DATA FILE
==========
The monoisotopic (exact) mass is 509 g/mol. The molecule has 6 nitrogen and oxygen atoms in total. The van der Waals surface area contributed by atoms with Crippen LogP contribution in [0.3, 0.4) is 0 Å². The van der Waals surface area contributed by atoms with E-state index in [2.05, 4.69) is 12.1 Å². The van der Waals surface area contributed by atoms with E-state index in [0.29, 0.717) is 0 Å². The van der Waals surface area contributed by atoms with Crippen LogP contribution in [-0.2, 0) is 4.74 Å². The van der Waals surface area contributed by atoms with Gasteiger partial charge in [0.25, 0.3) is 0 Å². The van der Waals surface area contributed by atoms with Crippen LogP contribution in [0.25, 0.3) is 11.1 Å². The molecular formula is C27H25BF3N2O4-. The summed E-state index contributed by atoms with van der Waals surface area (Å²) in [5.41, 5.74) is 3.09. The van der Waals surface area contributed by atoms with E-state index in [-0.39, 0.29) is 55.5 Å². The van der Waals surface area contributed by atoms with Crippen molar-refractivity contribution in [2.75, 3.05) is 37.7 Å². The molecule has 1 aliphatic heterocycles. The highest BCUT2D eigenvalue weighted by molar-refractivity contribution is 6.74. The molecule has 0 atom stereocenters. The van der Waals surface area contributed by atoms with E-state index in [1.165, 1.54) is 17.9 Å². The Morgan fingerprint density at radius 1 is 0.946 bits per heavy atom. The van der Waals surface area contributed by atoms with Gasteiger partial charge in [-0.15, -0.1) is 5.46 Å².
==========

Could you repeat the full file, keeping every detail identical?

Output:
The monoisotopic (exact) mass is 509 g/mol. The molecule has 6 nitrogen and oxygen atoms in total. The van der Waals surface area contributed by atoms with Crippen LogP contribution in [0.3, 0.4) is 0 Å². The van der Waals surface area contributed by atoms with E-state index in [2.05, 4.69) is 12.1 Å². The van der Waals surface area contributed by atoms with E-state index in [0.29, 0.717) is 0 Å². The van der Waals surface area contributed by atoms with Crippen LogP contribution in [-0.2, 0) is 4.74 Å². The van der Waals surface area contributed by atoms with Gasteiger partial charge in [0.25, 0.3) is 0 Å². The van der Waals surface area contributed by atoms with Crippen LogP contribution in [0.25, 0.3) is 11.1 Å². The molecular formula is C27H25BF3N2O4-. The summed E-state index contributed by atoms with van der Waals surface area (Å²) in [5.41, 5.74) is 3.09. The van der Waals surface area contributed by atoms with E-state index in [-0.39, 0.29) is 55.5 Å². The van der Waals surface area contributed by atoms with Crippen molar-refractivity contribution in [2.75, 3.05) is 37.7 Å². The molecule has 1 aliphatic heterocycles. The highest BCUT2D eigenvalue weighted by molar-refractivity contribution is 6.74. The molecule has 0 atom stereocenters. The van der Waals surface area contributed by atoms with E-state index in [1.165, 1.54) is 17.9 Å². The Morgan fingerprint density at radius 1 is 0.946 bits per heavy atom. The van der Waals surface area contributed by atoms with Gasteiger partial charge in [-0.15, -0.1) is 5.46 Å².